The Uniform Commercial Code (UCC) is a model code that many major U.S. territories, the District of Columbia and each of the 50 states has enacted into its own code of laws. UCC Article 2 governs contracts for the sale of goods in every jurisdiction except for Louisiana and sets forth remedies for buyers and unpaid sellers alike in Part 7, entitled "Remedies."
Breach and Seller's Remedies in General
UCC 2-703(1) defines breach of a sales contract as "the buyer's wrongful rejection or wrongful attempt to revoke acceptance of goods, wrongful failure to perform a contractual obligation, failure to make a payment when due, and repudiation." UCC 2-703(2) sets forth a list of 12 remedies available to the seller and provides cross-references for the specific UCC provisions dealing with each such remedy. UCC 2-703(3) contains a list of remedies available to a seller when a buyer becomes insolvent, including withholding delivery of goods, stopping delivery or reclaiming the goods.
Resale of Goods
A seller may attempt to mitigate his damages by selling the goods from the broken contract. UCC 2-706 states that under the conditions set forth in UCC 2-703, a seller can sell the goods at a public or private sale. Provided that he holds the sale in good faith and sells the goods for a commercially reasonable price, he can sue the breaching buyer in the broken contract for the difference between the contract price and what he actually sold the goods for after the buyer's breach and also any "incidental" damages as set forth in UCC 2-710.
Action for the Price
UCC 2-709, "Action For The Price," states that if a buyer doesn't pay for the goods when payment becomes due, the seller can maintain an action for the price of goods accepted or conforming goods lost after the buyer assumed the risk of their loss and also of goods identified to the contract -- goods meant to be delivered in fulfillment of the contract -- that the seller is unable to re-sell after using his best efforts. Where the seller sues for the price of goods identified to the contract that remain under his control, he has to keep them for the buyer unless he can re-sell them, in which case the buyer is entitled to a credit for the sale price.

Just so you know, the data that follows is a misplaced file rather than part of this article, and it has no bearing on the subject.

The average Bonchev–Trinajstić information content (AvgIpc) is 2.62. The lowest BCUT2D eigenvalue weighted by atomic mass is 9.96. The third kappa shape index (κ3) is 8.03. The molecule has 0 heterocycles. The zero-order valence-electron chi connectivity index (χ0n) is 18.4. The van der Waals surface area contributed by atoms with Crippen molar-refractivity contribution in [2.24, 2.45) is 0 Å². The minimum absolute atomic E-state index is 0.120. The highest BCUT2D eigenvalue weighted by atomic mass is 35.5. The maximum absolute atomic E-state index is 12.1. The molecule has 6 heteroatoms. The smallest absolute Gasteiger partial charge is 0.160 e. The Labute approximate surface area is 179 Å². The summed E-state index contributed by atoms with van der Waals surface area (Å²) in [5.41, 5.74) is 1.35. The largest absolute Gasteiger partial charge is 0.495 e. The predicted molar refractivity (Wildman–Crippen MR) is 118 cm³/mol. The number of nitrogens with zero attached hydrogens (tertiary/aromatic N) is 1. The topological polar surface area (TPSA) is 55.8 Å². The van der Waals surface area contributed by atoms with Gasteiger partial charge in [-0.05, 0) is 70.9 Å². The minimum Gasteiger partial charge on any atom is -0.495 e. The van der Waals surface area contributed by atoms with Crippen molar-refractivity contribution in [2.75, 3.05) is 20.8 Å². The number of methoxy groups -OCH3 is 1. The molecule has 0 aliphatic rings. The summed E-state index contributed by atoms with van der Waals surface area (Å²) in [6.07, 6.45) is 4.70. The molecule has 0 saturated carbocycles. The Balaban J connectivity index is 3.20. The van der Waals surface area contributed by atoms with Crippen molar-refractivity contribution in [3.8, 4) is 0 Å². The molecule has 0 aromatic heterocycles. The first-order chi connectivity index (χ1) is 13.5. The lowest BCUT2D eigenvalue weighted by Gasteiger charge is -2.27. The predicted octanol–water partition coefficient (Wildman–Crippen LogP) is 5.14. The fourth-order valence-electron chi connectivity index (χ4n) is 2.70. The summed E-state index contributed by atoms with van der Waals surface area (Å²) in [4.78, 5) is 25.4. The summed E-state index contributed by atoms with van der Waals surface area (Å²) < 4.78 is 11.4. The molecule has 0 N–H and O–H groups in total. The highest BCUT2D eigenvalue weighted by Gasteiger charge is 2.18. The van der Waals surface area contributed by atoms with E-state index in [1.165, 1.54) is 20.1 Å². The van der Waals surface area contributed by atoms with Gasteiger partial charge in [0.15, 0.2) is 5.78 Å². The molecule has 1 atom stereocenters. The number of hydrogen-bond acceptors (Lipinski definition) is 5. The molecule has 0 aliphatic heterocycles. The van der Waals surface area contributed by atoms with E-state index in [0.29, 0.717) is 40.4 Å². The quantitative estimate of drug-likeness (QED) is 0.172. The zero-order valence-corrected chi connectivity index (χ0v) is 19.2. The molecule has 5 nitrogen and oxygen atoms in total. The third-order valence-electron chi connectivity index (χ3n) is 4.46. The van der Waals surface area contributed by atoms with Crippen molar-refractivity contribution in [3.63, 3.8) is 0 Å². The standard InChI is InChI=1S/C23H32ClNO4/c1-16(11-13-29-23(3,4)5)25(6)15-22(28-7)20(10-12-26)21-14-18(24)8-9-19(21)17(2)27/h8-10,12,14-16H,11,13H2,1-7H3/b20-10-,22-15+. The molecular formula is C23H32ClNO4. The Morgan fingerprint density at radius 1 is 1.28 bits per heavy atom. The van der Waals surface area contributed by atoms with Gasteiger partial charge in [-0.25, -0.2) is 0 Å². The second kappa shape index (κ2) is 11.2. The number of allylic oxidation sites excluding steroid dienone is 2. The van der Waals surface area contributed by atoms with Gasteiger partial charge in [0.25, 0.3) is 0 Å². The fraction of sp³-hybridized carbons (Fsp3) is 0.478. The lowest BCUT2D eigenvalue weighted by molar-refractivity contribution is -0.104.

UCC 2-710 covers a seller's incidental damages, or damages incurred in addition to the contract sales price of the goods, in the case of a buyer's breach of the sales contract. Pursuant to UCC 2-710(1), incidental damages include all costs incurred by the seller in stopping delivery of the goods, transporting or storing the goods after the buyer's breach, re-selling the goods or taking them back. UCC 2-710(2) makes a buyer liable for the seller's consequential damages resulting from the breach when the buyer knew or had reason to know of the seller's special circumstances that would cause such damages. UCC 2-710(3) absolves buyers in consumer sales transactions from liability under 2-710(2).